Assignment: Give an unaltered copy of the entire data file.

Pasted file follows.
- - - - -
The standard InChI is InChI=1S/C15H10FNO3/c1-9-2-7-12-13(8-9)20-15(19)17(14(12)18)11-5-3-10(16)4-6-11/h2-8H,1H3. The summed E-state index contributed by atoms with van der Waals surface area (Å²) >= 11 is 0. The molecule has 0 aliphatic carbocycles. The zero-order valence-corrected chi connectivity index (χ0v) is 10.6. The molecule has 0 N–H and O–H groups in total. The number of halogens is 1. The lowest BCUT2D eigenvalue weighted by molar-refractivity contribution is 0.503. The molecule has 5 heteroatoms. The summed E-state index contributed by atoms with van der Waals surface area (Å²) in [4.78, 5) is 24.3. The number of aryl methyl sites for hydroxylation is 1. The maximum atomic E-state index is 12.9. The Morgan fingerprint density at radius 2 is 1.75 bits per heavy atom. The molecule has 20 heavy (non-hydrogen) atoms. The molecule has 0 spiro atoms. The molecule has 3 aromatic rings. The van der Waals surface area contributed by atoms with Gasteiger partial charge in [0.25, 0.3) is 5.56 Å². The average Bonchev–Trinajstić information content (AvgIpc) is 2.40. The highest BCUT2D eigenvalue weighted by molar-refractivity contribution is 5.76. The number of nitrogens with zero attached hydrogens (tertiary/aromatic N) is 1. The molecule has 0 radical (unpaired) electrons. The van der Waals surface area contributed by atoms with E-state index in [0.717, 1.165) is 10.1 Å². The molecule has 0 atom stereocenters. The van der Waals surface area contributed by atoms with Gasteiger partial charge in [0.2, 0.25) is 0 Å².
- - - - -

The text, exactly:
The standard InChI is InChI=1S/C15H10FNO3/c1-9-2-7-12-13(8-9)20-15(19)17(14(12)18)11-5-3-10(16)4-6-11/h2-8H,1H3. The summed E-state index contributed by atoms with van der Waals surface area (Å²) >= 11 is 0. The molecule has 0 aliphatic carbocycles. The zero-order valence-corrected chi connectivity index (χ0v) is 10.6. The molecule has 0 N–H and O–H groups in total. The number of halogens is 1. The lowest BCUT2D eigenvalue weighted by molar-refractivity contribution is 0.503. The molecule has 5 heteroatoms. The summed E-state index contributed by atoms with van der Waals surface area (Å²) in [4.78, 5) is 24.3. The number of aryl methyl sites for hydroxylation is 1. The maximum atomic E-state index is 12.9. The Morgan fingerprint density at radius 2 is 1.75 bits per heavy atom. The molecule has 20 heavy (non-hydrogen) atoms. The molecule has 0 spiro atoms. The molecule has 3 aromatic rings. The van der Waals surface area contributed by atoms with Gasteiger partial charge in [0.25, 0.3) is 5.56 Å². The average Bonchev–Trinajstić information content (AvgIpc) is 2.40. The highest BCUT2D eigenvalue weighted by molar-refractivity contribution is 5.76. The number of nitrogens with zero attached hydrogens (tertiary/aromatic N) is 1. The molecule has 0 radical (unpaired) electrons. The van der Waals surface area contributed by atoms with E-state index in [0.717, 1.165) is 10.1 Å². The molecule has 0 atom stereocenters. The van der Waals surface area contributed by atoms with Gasteiger partial charge in [0.2, 0.25) is 0 Å².